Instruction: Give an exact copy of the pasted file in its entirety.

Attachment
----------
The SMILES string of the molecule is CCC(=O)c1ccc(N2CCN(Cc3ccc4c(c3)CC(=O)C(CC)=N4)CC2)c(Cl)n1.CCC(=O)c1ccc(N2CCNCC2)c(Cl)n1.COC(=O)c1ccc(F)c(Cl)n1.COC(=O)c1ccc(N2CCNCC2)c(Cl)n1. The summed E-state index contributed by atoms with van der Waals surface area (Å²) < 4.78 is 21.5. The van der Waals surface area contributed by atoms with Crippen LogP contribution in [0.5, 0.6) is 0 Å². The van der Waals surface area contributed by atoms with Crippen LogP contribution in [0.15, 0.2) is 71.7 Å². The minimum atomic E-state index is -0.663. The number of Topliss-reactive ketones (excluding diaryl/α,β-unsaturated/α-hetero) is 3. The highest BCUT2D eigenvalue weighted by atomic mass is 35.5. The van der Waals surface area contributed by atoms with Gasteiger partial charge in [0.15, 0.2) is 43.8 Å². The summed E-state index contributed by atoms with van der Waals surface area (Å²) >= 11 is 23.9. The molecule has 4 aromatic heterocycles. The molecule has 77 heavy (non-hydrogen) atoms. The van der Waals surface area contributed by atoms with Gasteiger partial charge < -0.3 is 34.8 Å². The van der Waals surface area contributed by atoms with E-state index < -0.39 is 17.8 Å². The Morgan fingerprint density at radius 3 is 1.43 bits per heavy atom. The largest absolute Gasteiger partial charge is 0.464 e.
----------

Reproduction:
The SMILES string of the molecule is CCC(=O)c1ccc(N2CCN(Cc3ccc4c(c3)CC(=O)C(CC)=N4)CC2)c(Cl)n1.CCC(=O)c1ccc(N2CCNCC2)c(Cl)n1.COC(=O)c1ccc(F)c(Cl)n1.COC(=O)c1ccc(N2CCNCC2)c(Cl)n1. The summed E-state index contributed by atoms with van der Waals surface area (Å²) < 4.78 is 21.5. The van der Waals surface area contributed by atoms with Crippen LogP contribution in [0.5, 0.6) is 0 Å². The van der Waals surface area contributed by atoms with Crippen LogP contribution in [0.15, 0.2) is 71.7 Å². The minimum atomic E-state index is -0.663. The number of Topliss-reactive ketones (excluding diaryl/α,β-unsaturated/α-hetero) is 3. The highest BCUT2D eigenvalue weighted by atomic mass is 35.5. The van der Waals surface area contributed by atoms with Gasteiger partial charge in [0.15, 0.2) is 43.8 Å². The summed E-state index contributed by atoms with van der Waals surface area (Å²) >= 11 is 23.9. The molecule has 4 aromatic heterocycles. The molecule has 77 heavy (non-hydrogen) atoms. The van der Waals surface area contributed by atoms with Gasteiger partial charge < -0.3 is 34.8 Å². The van der Waals surface area contributed by atoms with E-state index < -0.39 is 17.8 Å². The Morgan fingerprint density at radius 3 is 1.43 bits per heavy atom. The largest absolute Gasteiger partial charge is 0.464 e.